Sunday, September 27, 2009

Take Control of Food ~ Ask Your Heart What It Needs

"Nothin' says lovin' like something from the oven!" That’s what Pillsbury used to say back in the ‘60s when the little dough boy would appear on TV commercials. It conjured an aspect of nurturing. Or so we were led to believe!

Since that time food has continued to take center stage as a way to make us feel good. We use it to feed emptiness and loneliness, or calm fear and anger. Given a collective national deficiency in those areas, the more food the better.

Whatever taste we crave, the food industry has stepped up to respond by layering chemical concoctions, along with heaping measures of salt, sugar and fat to feed those cravings.

As a result, what we know about eating right gets shoved aside anytime we’re within range of food laced with those addictive elements.

Not so with the good stuff.

It’s so simple ~ If you eat it, you’ll feel good, and you won’t crave more.

Here’s the key. Keep a supply of fresh fruits, vegetables and nuts around, and toss the bags of potato chips, the bottles of ranch dressing and mayo, or the left-over birthday cake.

Some other hints ~

Graze throughout the day and make your meals smaller.

Make a half sandwich instead of a whole one. Balance it with an apple instead of chips.

If you eat out a lunch, make it a larger meal than supper. Opt for home made soup as an evening meal.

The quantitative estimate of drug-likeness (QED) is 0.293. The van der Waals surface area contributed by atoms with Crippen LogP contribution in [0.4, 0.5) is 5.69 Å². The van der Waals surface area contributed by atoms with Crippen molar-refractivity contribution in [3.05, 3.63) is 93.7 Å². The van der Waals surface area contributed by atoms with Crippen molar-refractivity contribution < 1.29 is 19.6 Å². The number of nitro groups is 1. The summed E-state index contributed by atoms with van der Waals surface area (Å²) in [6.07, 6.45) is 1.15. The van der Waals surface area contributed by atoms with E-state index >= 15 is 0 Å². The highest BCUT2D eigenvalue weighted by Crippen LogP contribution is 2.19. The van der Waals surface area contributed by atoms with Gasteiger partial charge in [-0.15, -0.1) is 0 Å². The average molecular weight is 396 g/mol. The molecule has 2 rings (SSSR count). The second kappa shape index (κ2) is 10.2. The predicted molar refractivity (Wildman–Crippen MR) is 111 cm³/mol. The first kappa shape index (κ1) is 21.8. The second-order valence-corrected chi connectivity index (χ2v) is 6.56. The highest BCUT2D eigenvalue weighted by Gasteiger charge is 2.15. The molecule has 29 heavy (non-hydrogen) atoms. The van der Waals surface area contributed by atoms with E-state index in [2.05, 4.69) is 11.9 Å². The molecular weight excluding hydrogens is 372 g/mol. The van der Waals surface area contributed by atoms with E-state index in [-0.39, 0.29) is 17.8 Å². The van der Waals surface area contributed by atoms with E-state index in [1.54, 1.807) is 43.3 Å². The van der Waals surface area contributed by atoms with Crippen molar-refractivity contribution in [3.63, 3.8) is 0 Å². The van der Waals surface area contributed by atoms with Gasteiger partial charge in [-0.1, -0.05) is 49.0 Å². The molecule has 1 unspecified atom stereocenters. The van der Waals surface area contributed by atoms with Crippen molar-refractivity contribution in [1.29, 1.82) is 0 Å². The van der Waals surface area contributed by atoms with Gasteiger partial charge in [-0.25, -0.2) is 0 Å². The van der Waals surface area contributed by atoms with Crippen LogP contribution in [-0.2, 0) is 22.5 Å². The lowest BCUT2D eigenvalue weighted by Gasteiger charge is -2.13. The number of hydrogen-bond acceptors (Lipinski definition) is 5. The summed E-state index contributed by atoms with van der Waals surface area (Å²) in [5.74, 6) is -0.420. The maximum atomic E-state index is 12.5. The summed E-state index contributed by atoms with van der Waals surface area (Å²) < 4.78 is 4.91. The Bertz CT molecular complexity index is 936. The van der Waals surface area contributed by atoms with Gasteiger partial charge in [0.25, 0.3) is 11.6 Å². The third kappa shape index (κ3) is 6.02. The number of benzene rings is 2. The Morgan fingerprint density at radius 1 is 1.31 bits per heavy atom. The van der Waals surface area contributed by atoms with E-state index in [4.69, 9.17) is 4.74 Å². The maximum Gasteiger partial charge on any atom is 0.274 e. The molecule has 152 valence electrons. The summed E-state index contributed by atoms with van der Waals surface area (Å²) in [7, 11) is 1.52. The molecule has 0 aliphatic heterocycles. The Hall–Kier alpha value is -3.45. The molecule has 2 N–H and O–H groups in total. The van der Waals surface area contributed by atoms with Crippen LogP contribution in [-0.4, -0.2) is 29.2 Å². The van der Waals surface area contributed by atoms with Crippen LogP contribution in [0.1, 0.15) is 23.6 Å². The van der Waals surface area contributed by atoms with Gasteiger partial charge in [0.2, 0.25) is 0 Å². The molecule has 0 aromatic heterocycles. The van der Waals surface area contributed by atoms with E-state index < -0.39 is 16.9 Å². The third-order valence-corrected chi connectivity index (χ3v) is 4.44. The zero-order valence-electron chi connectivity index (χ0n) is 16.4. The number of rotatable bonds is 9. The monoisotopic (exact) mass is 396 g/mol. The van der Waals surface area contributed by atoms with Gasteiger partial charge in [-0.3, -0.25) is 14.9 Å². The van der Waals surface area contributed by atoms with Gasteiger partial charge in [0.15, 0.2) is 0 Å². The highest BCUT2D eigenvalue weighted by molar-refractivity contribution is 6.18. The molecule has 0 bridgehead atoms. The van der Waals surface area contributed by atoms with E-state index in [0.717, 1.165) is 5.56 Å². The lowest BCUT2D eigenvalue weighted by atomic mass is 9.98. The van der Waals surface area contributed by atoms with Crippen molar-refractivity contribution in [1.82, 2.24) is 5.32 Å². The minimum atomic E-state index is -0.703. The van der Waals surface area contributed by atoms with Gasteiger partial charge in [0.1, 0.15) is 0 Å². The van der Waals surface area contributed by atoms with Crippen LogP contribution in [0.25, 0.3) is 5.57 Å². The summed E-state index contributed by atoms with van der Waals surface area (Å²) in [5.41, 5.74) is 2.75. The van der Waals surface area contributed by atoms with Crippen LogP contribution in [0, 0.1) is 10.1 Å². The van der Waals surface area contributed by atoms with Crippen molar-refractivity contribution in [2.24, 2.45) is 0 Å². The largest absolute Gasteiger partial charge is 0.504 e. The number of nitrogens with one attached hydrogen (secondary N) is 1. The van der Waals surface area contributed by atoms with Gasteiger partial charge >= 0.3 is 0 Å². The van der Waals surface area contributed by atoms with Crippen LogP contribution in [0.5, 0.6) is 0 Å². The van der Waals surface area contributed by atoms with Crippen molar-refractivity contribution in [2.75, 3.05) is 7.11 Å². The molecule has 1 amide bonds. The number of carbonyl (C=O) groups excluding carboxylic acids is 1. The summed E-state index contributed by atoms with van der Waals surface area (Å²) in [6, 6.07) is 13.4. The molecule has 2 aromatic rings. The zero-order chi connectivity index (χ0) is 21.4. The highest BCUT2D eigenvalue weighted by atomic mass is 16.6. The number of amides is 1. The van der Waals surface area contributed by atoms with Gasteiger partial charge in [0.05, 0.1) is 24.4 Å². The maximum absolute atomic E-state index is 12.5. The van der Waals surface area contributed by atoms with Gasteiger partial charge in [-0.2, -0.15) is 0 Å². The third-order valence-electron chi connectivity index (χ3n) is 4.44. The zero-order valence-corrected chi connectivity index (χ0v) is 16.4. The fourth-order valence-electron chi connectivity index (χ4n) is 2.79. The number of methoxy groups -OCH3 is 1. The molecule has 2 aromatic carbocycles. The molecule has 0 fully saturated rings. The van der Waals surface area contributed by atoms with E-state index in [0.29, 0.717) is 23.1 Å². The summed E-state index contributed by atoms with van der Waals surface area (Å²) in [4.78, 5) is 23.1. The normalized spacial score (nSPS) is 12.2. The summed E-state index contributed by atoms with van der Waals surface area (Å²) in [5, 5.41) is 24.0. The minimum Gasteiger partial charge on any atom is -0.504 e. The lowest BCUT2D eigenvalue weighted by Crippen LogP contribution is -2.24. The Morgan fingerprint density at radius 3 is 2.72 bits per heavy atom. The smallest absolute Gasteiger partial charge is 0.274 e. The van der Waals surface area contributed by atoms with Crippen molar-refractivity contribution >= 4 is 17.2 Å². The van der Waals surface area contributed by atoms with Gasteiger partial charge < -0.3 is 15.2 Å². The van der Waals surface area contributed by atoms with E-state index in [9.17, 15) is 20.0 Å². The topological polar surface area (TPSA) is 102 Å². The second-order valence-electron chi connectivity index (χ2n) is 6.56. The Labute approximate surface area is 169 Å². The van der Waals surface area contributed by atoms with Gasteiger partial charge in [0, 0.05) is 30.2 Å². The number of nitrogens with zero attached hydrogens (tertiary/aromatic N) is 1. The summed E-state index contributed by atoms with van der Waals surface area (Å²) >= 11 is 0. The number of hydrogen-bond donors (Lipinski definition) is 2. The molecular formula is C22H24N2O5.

Drink water, water, water! It’s the elixir of life. (Soda pop isn’t!)

Like leaving any other addiction behind, not indulging in the old “comfort foods” may feel like you’re entering unfamiliar territory.That’s because you are.

But at the same time, you can discover that there are better ways to nurture yourself ~ like learning something new, exploring the outdoors, changing hugs with someone you love, or a heart-to-heart talk that clears the air. It's a way of rediscovering passion.

Nurture your heart. Then the food part will be easy.

Saturday, September 19, 2009

Need Grounding? Try Moroccan Vegetable Stew

It was one of those days when my very soul felt scattered in too many directions. The clue for me would be irritated drivers honking their horns or giving me finger signals as I process my “to do” list, instead of focusing on which lane of traffic I should be in.

I’ve noticed life seems to run pretty efficiently until my ego begs me to take on just one more thing, or squeeze a 45-minute errand into 20 minutes. It never works, but there are days I keep trying anyway. (It neatly fits that definition of insanity ~ you know, doing the same thing over and over again but hoping maybe ~ this time ~ it will all click?)

Of course, the day got worse. My concentration level dropped, my nerves felt frayed, and I was talking way too much and way too fast, setting the perfect stage for unmindful eating.

I reasoned that in order to “cope” with the afternoon that stretched before me, I would get a grilled cheese sandwich, along with some potato chips laced with salt and fat. Yum!